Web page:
– Willy Conley ’98 MFA, celebrates deaf identity and culture both on and off stage –
Willy Conley grew up hating theater.
That’s a jaw-dropping revelation from an award-winning playwright, actor, director, scholar, teacher, poet and—most recently—novelist.
But for a deaf kid in 1960s Baltimore, plays were just another exercise in exasperation.
“One of my earliest memories is seeing an outdoor production of “The Lost Colony” in North Carolina,” Conley recalls. “My parents and I were so far back in the amphitheater that the actors were practically the size of ants.
“Try lip-reading an ant,” he quips.
Conley is the most widely produced, living deaf playwright, with 13 plays and nearly as many awards and nominations to his credit.
Diagnosed at age 3 as profoundly deaf in both ears, Conley communicated through pantomime, gestures and lip-reading. “The audiologist thought I had enough residual hearing to take advantage of hearing aids, which would enable me to attend public school and learn to speak,” he says. (The Conleys were strongly advised against sending their son to a deaf school.)
Willy Conley now says of his mainstreamed K-12 years, “I don’t know how I got by. There were so many gaps in my educational and social upbringing.”
Decades later he’d create a performance piece at TU about how he’d once misunderstood the Pledge of Allegiance, an experience professor emerita Juanita Rockwell remembers as “heartbreaking, yet absurdly comical.”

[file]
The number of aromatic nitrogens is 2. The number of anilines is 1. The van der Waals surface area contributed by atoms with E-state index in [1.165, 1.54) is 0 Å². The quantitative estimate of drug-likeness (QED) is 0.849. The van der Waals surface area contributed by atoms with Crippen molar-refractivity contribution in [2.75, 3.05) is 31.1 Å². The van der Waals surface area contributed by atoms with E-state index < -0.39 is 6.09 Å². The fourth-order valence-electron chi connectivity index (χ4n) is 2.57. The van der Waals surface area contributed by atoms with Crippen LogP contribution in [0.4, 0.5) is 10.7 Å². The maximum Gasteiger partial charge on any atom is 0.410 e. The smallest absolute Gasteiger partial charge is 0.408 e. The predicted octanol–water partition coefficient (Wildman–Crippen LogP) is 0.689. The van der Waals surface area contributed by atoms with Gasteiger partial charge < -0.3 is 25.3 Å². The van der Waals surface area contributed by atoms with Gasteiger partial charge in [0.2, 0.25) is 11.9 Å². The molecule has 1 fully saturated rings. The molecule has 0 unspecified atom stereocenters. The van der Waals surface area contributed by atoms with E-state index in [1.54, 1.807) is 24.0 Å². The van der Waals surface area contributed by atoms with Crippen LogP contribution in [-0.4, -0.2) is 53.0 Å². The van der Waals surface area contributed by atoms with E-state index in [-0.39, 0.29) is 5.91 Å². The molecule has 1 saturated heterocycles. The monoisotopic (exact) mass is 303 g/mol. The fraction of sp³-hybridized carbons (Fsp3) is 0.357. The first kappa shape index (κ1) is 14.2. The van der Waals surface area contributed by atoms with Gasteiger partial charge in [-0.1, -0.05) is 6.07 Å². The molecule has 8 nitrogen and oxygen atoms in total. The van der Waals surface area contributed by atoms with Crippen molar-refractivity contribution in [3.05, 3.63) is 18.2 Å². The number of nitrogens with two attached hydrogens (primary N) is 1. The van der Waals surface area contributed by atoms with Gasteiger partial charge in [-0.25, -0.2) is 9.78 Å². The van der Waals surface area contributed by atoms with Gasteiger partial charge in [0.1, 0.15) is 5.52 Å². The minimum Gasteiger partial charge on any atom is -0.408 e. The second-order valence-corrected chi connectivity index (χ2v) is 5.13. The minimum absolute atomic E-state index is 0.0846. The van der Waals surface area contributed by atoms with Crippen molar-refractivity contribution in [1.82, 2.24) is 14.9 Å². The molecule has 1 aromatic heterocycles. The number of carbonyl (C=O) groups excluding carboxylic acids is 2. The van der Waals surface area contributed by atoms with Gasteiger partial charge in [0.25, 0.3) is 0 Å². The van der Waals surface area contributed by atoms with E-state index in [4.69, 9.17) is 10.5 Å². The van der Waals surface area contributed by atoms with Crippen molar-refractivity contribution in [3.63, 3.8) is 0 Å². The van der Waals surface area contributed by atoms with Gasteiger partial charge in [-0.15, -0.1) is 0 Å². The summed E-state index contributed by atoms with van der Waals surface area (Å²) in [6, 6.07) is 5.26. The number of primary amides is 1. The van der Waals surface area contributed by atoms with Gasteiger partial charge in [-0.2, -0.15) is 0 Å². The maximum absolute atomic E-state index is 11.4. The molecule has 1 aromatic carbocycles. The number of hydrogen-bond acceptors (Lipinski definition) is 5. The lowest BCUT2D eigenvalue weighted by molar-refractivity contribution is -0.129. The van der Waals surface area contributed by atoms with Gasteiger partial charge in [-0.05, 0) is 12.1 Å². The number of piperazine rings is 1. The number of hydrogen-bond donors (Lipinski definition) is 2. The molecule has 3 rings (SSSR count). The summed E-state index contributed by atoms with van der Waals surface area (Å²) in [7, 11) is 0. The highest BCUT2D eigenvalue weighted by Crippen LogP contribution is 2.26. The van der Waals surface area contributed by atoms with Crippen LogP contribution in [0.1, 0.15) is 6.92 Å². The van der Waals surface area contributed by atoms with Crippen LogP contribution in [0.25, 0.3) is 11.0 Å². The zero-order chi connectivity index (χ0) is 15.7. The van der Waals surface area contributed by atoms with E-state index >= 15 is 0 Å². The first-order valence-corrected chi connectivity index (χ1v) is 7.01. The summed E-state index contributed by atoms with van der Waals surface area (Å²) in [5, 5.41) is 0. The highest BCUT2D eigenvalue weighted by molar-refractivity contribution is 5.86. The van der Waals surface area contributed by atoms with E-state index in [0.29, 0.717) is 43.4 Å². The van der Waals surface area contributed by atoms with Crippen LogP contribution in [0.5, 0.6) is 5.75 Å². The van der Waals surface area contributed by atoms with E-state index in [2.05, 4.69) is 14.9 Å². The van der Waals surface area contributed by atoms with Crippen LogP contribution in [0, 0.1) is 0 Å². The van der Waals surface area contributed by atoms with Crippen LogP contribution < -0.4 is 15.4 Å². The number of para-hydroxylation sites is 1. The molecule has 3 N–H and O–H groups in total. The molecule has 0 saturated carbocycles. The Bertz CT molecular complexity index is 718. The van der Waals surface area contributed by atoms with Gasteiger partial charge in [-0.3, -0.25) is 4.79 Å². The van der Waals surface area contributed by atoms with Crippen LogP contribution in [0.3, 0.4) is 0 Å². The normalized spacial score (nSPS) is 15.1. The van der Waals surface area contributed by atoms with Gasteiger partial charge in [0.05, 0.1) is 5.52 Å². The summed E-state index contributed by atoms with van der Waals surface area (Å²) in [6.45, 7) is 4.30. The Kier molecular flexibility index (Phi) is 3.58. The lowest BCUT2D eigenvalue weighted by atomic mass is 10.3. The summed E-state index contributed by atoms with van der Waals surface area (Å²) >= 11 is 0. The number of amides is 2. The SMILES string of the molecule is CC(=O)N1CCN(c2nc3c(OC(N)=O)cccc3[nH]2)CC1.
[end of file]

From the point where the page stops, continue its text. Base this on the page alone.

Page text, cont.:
SEEING IS BELIEVING
Conley’s aversion to theater persisted until he was in college and saw a play he actually understood: a sign-language production of “One Flew Over the Cuckoo’s Nest” with an all-deaf cast. “I was able to see the language of theater for the first time, and it moved me,” he explains. The love of deaf theater led to love of deaf culture and the formation of his own deaf identity.
While pursuing a bachelor’s degree in biomedical photography at the Rochester Institute of Technology (RIT), Conley made time for sign-language plays and theater-related literature courses.
The idea of a career in the fine arts hadn’t yet entered his mind.
Then, toward the end of his senior year in 1981, a casting director came to RIT’s National Technical Institute for the Deaf (NTID) to audition deaf talent for a national tour of “Children of a Lesser God,” then a wildly successful Broadway play about the love affair between a hearing teacher and a young woman who is deaf.
“I auditioned for a role and got a callback on Broadway,” Conley says. “But then I graduated. When a couple weeks passed without any word from them, I accepted a job offer in Texas.”
Later he heard that the producers had called NTID to offer him a role.
Conley devoted five years to biomedical photography, first at the University of Texas Medical Branch in Galveston and later as senior medical photographer at Cedars-Sinai Medical Center in Beverly Hills.
The skills he honed while creating a photographic record of surgical procedures, hospital patients, body parts and autopsies may seem too clinical to apply in the theater, but he’s happy to refute that notion.